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Author Banks, D.; Younger, P.L.; Arnesen, R.-T.; Iversen, E.R.; Banks, S.B.
Title Mine-water chemistry: The good, the bad and the ugly Type Journal Article
Year 1997 Publication (up) Environ. Geol. Abbreviated Journal
Volume 32 Issue 3 Pages 157-174
Keywords mine water treatment mine-water chemistry acid mine drainage mine-water pollution mine-water treatment county-durham drainage movements Pollution and waste management non radioactive Groundwater problems and environmental effects mine drainage contamination hydrogeochemistry mine water drainage acid mine drainage
Abstract Contaminative mine drainage waters have become one of the major hydrogeological and geochemical problems arising from mankind's intrusion into the geosphere. Mine drainage waters in Scandinavia and the United Kingdom are of three main types: (1) saline formation waters; (2) acidic, heavy-metal-containing, sulphate waters derived from pyrite oxidation, and (3) alkaline, hydrogen-sulphide-containing, heavy-metal-poor waters resulting from buffering reactions and/or sulphate reduction. Mine waters are not merely to be perceived as problems, they can be regarded as industrial or drinking water sources and have been used for sewage treatment, tanning and industrial metals extraction. Mine-water problems may be addressed by isolating the contaminant source, by suppressing the reactions releasing contaminants, or by active or passive water treatment. Innovative treatment techniques such as galvanic suppression, application of bactericides, neutralising or reducing agents (pulverised fly ash-based grouts, cattle manure, whey, brewers' yeast) require further research.
Address D. Banks, Norges Geologiske Undersokelse, Postboks 3006 – Lade, N-7002 Trondheim, Norway
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ISSN 0943-0105 ISBN Medium
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Notes Oct.; Mine-water chemistry: The good, the bad and the ugly; 0337169; Germany 78; file:///C:/Dokumente%20und%20Einstellungen/Stefan/Eigene%20Dateien/Artikel/10620.pdf; Geobase Approved no
Call Number CBU @ c.wolke @ 10620 Serial 18
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Author Banks, S.B.; Banks, D.
Title Abandoned mines drainage; impact assessment and mitigation of discharges from coal mines in the UK Type Book Chapter
Year 2001 Publication (up) Geoenvironmental engineering Engineering Geology Abbreviated Journal
Volume Issue Pages 31-37
Keywords abandoned mines coal mines cost discharge drainage England environmental effects Europe feasibility studies Great Britain mine drainage mines mitigation pollution remediation Scotland United Kingdom Western Europe 22, Environmental geology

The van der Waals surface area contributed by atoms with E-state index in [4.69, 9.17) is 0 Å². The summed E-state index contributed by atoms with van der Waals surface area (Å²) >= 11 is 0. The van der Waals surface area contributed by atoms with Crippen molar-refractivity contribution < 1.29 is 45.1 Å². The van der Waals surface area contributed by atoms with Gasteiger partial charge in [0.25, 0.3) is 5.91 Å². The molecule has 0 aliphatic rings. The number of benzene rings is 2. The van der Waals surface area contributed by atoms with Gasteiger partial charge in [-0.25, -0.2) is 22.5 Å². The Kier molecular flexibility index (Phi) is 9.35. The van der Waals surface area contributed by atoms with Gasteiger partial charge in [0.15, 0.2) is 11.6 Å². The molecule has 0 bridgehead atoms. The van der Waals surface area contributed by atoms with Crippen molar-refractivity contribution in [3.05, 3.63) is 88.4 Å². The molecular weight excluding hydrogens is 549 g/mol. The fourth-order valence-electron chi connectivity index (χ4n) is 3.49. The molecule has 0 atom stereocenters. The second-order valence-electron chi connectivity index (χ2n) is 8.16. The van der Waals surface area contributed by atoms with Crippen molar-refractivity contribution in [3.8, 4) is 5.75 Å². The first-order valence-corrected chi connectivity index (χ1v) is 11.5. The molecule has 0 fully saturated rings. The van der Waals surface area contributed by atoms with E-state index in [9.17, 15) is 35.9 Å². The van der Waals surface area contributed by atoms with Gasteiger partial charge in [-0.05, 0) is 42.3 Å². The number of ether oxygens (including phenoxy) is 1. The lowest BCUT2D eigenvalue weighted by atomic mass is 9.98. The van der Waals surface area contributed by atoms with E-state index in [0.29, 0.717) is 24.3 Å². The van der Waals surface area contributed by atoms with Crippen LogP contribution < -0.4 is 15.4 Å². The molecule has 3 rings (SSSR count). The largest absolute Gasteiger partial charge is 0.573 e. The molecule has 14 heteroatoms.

Abstract The UK has a legacy of pollution caused by discharges from abandoned coal mines, with the potential for further pollution by new discharges as groundwaters continue to rebound to their natural levels. In 1995, the Coal Authority initiated a scoping study of 30 gravity discharges from abandoned coal mines in England and Scotland. Mining information, geological information and water quality data were collated and interpreted in order to allow a preliminary assessment of the source and nature of each of the discharges. An assessment of the potential for remediation was made on the basis of the feasibility and relative costs of alternative remediation measures. Environmental impacts of the discharges and of the proposed remediation schemes were also assessed. The results, together with previous Coal Authority studies of discharges in Wales, were used by the Coal Authority, in collaboration with the former National Rivers Authority and the former Forth and Clyde River Purification Boards, to rank discharge sites in order of priority for remediation.
Address
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Publisher Place of Publication 60 Editor Yong, R.N.; Thomas, H.R.
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Notes Abandoned mines drainage; impact assessment and mitigation of discharges from coal mines in the UK; GeoRef; English; 2001-052748; British Geotechnical Society, second conference on Geoenvironmental engineering, London, United Kingdom, Sept. 1999 References: 12; illus. incl. 2 tables Approved no
Call Number CBU @ c.wolke @ 16515 Serial 31
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